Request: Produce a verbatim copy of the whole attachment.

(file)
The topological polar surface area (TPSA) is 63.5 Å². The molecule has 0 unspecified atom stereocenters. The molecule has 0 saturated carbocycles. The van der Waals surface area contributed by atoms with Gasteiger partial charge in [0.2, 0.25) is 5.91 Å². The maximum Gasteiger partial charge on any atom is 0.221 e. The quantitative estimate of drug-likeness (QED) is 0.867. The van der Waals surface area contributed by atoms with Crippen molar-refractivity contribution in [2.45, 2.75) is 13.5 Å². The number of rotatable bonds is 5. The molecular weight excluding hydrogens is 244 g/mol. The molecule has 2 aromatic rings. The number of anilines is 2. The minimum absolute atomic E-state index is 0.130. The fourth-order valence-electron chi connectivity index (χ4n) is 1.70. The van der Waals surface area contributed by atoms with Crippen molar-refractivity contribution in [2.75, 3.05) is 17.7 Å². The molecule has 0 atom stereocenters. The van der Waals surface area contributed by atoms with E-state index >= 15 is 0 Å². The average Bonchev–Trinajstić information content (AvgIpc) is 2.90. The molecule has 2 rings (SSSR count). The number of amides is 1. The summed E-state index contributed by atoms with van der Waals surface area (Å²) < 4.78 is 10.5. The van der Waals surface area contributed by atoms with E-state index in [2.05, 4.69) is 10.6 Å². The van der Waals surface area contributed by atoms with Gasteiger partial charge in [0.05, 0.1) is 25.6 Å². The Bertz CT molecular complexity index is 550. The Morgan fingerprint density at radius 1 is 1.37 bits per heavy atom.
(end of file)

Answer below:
The topological polar surface area (TPSA) is 63.5 Å². The molecule has 0 unspecified atom stereocenters. The molecule has 0 saturated carbocycles. The van der Waals surface area contributed by atoms with Gasteiger partial charge in [0.2, 0.25) is 5.91 Å². The maximum Gasteiger partial charge on any atom is 0.221 e. The quantitative estimate of drug-likeness (QED) is 0.867. The van der Waals surface area contributed by atoms with Crippen molar-refractivity contribution in [2.45, 2.75) is 13.5 Å². The number of rotatable bonds is 5. The molecular weight excluding hydrogens is 244 g/mol. The molecule has 2 aromatic rings. The number of anilines is 2. The minimum absolute atomic E-state index is 0.130. The fourth-order valence-electron chi connectivity index (χ4n) is 1.70. The van der Waals surface area contributed by atoms with Crippen molar-refractivity contribution in [2.75, 3.05) is 17.7 Å². The molecule has 0 atom stereocenters. The van der Waals surface area contributed by atoms with E-state index >= 15 is 0 Å². The average Bonchev–Trinajstić information content (AvgIpc) is 2.90. The molecule has 2 rings (SSSR count). The number of amides is 1. The summed E-state index contributed by atoms with van der Waals surface area (Å²) < 4.78 is 10.5. The van der Waals surface area contributed by atoms with E-state index in [2.05, 4.69) is 10.6 Å². The van der Waals surface area contributed by atoms with Gasteiger partial charge in [0.05, 0.1) is 25.6 Å². The Bertz CT molecular complexity index is 550. The Morgan fingerprint density at radius 1 is 1.37 bits per heavy atom.